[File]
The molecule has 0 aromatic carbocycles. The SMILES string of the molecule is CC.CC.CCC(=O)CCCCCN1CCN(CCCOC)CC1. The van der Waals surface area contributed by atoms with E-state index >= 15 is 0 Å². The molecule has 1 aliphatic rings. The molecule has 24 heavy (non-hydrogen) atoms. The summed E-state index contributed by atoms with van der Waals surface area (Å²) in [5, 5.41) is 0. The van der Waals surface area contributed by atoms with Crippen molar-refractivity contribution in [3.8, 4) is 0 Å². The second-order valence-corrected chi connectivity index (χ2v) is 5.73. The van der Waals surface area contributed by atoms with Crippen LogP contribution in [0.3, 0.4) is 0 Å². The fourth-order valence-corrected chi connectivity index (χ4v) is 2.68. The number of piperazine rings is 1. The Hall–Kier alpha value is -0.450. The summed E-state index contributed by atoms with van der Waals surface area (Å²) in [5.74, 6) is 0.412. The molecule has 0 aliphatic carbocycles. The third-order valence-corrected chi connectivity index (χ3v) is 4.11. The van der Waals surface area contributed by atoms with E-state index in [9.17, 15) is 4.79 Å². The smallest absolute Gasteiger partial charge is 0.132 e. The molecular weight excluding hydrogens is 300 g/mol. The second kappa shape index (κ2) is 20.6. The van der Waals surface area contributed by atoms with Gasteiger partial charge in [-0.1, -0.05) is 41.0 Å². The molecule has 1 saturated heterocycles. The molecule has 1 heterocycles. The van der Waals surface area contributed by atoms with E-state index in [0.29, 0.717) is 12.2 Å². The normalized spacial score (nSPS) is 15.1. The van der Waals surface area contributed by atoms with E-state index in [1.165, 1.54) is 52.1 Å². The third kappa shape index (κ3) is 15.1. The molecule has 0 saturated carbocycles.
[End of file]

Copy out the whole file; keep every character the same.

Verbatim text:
The molecule has 0 aromatic carbocycles. The SMILES string of the molecule is CC.CC.CCC(=O)CCCCCN1CCN(CCCOC)CC1. The van der Waals surface area contributed by atoms with E-state index >= 15 is 0 Å². The molecule has 1 aliphatic rings. The molecule has 24 heavy (non-hydrogen) atoms. The summed E-state index contributed by atoms with van der Waals surface area (Å²) in [5, 5.41) is 0. The van der Waals surface area contributed by atoms with Crippen molar-refractivity contribution in [3.8, 4) is 0 Å². The second-order valence-corrected chi connectivity index (χ2v) is 5.73. The van der Waals surface area contributed by atoms with Crippen LogP contribution in [0.3, 0.4) is 0 Å². The fourth-order valence-corrected chi connectivity index (χ4v) is 2.68. The number of piperazine rings is 1. The Hall–Kier alpha value is -0.450. The summed E-state index contributed by atoms with van der Waals surface area (Å²) in [5.74, 6) is 0.412. The molecule has 0 aliphatic carbocycles. The third-order valence-corrected chi connectivity index (χ3v) is 4.11. The van der Waals surface area contributed by atoms with E-state index in [9.17, 15) is 4.79 Å². The smallest absolute Gasteiger partial charge is 0.132 e. The molecular weight excluding hydrogens is 300 g/mol. The second kappa shape index (κ2) is 20.6. The van der Waals surface area contributed by atoms with Gasteiger partial charge in [-0.1, -0.05) is 41.0 Å². The molecule has 1 saturated heterocycles. The molecule has 1 heterocycles. The van der Waals surface area contributed by atoms with E-state index in [0.29, 0.717) is 12.2 Å². The normalized spacial score (nSPS) is 15.1. The van der Waals surface area contributed by atoms with E-state index in [1.165, 1.54) is 52.1 Å². The third kappa shape index (κ3) is 15.1. The molecule has 0 saturated carbocycles.